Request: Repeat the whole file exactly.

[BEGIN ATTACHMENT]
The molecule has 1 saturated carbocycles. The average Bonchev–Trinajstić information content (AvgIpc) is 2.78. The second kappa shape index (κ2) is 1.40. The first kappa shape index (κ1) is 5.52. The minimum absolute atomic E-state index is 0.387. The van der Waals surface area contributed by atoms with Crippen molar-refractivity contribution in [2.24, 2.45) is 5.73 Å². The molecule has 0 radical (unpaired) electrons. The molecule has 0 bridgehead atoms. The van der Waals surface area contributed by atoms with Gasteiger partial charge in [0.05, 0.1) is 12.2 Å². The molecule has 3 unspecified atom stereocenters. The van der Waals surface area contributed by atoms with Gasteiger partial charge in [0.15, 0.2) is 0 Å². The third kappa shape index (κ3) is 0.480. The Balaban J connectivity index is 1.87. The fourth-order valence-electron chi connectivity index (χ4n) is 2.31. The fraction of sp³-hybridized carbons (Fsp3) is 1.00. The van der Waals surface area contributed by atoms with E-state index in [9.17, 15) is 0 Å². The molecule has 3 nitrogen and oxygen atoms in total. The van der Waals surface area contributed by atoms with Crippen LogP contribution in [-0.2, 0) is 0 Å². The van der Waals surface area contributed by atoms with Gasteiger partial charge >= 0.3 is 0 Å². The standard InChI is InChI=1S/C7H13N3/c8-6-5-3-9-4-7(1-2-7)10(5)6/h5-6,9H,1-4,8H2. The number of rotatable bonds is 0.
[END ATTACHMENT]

The molecule has 1 saturated carbocycles. The average Bonchev–Trinajstić information content (AvgIpc) is 2.78. The second kappa shape index (κ2) is 1.40. The first kappa shape index (κ1) is 5.52. The minimum absolute atomic E-state index is 0.387. The van der Waals surface area contributed by atoms with Crippen molar-refractivity contribution in [2.24, 2.45) is 5.73 Å². The molecule has 0 radical (unpaired) electrons. The molecule has 0 bridgehead atoms. The van der Waals surface area contributed by atoms with Gasteiger partial charge in [0.05, 0.1) is 12.2 Å². The molecule has 3 unspecified atom stereocenters. The van der Waals surface area contributed by atoms with Gasteiger partial charge in [0.15, 0.2) is 0 Å². The third kappa shape index (κ3) is 0.480. The Balaban J connectivity index is 1.87. The fourth-order valence-electron chi connectivity index (χ4n) is 2.31. The fraction of sp³-hybridized carbons (Fsp3) is 1.00. The van der Waals surface area contributed by atoms with E-state index in [9.17, 15) is 0 Å². The molecule has 3 nitrogen and oxygen atoms in total. The van der Waals surface area contributed by atoms with Crippen LogP contribution in [-0.2, 0) is 0 Å². The van der Waals surface area contributed by atoms with Gasteiger partial charge >= 0.3 is 0 Å². The standard InChI is InChI=1S/C7H13N3/c8-6-5-3-9-4-7(1-2-7)10(5)6/h5-6,9H,1-4,8H2. The number of rotatable bonds is 0.